Another thing here that bothers me is the constant deus ex machina of frequency response. So what? Sure, Fourier provided a handy tool. And everybody loves to transform to the frequency domain. Works just fine for digital audio too. After a while everything looks like a nail.

It appears that Bud is proposing a kind of allpass behaviour for his spots. And that is audible, ask Linkwitz. Why not stick to this part of the problem for a while? It might aid understanding. And keep the FR mongers at bay.
 
Old 25th February 2008, 06:53 AM   #2539
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Amen, Daygloworange
 
Old 25th February 2008, 10:51 AM   #2540
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G'day All,

Just back from a relaxing weekend away.

We stayed in a house that had a Teac MCDX10 Mini Hifi which is a satellite + sub woofer system.

The driver for the subwoofer is completely contained in the box and all the bass exits from a single bass port with a flare at its end.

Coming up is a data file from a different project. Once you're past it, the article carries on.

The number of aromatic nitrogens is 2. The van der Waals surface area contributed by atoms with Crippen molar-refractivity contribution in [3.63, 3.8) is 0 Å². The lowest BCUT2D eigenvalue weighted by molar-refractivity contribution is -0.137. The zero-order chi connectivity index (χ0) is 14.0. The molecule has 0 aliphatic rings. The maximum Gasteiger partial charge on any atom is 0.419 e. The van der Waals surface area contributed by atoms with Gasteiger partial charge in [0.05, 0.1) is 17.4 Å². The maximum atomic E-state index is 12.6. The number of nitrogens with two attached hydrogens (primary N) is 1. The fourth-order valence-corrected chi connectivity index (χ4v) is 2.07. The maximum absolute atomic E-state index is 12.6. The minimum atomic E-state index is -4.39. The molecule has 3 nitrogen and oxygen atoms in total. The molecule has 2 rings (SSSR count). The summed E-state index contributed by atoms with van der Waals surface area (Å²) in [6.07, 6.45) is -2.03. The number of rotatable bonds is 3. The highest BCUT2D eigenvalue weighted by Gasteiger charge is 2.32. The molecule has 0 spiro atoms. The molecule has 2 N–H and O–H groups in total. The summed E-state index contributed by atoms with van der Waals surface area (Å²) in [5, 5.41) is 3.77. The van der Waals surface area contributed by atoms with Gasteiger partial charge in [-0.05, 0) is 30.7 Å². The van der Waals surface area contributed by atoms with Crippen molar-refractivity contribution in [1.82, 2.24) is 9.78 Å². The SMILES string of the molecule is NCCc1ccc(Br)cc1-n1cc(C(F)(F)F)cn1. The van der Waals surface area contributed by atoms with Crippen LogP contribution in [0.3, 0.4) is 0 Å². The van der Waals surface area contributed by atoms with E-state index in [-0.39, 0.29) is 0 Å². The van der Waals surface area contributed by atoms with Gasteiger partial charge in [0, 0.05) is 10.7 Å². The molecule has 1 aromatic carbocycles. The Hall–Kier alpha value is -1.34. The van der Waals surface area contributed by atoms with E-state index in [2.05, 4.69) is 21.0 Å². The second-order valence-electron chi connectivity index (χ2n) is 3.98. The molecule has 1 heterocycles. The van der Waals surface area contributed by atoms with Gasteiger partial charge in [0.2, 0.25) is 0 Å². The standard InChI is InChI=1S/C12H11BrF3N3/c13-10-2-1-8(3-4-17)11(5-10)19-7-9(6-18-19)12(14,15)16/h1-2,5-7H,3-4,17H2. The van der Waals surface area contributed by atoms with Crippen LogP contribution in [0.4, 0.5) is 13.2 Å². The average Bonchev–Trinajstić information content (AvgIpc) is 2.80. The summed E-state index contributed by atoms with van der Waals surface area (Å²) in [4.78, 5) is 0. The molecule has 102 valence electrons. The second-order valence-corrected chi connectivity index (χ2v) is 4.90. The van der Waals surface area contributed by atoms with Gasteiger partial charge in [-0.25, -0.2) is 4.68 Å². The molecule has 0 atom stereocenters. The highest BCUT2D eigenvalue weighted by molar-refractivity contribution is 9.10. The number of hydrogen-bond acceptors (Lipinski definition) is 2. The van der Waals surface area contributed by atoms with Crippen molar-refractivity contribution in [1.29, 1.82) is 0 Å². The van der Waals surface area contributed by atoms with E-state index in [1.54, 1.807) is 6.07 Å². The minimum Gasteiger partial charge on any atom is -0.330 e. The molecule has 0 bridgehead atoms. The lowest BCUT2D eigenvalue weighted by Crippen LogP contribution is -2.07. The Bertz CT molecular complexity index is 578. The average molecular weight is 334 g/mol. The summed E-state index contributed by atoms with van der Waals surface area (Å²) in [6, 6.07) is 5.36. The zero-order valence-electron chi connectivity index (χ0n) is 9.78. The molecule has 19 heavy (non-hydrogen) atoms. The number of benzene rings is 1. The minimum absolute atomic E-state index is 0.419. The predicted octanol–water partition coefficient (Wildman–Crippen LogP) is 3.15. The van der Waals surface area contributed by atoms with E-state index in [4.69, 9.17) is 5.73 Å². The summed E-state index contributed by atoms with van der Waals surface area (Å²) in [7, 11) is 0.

The bass sounded boomy and boxy so I wondered if EnABLing the port might make an 'audible difference' similar to what I reported in post #2428.

I didn't have any double sided tape with me so I thought about it for a while and decided to try cutting up the sticky sides of a bandaid with scissors to make the EnABL blocks.
I applied the ENABL pattern to the inside of the bass port on the straight part of the port just before the flare at the opening.

EnABLing the port did not improve the overall balance of the system.
However, the bass did become cleaner, more detailed and less boxy. And this was also clearly heard by a friend who is deaf in one ear and has no 'audio' knowledge whatsoever.

Don't believe it? Good place to start. Try it on your own system and let me know what happens.

Cheers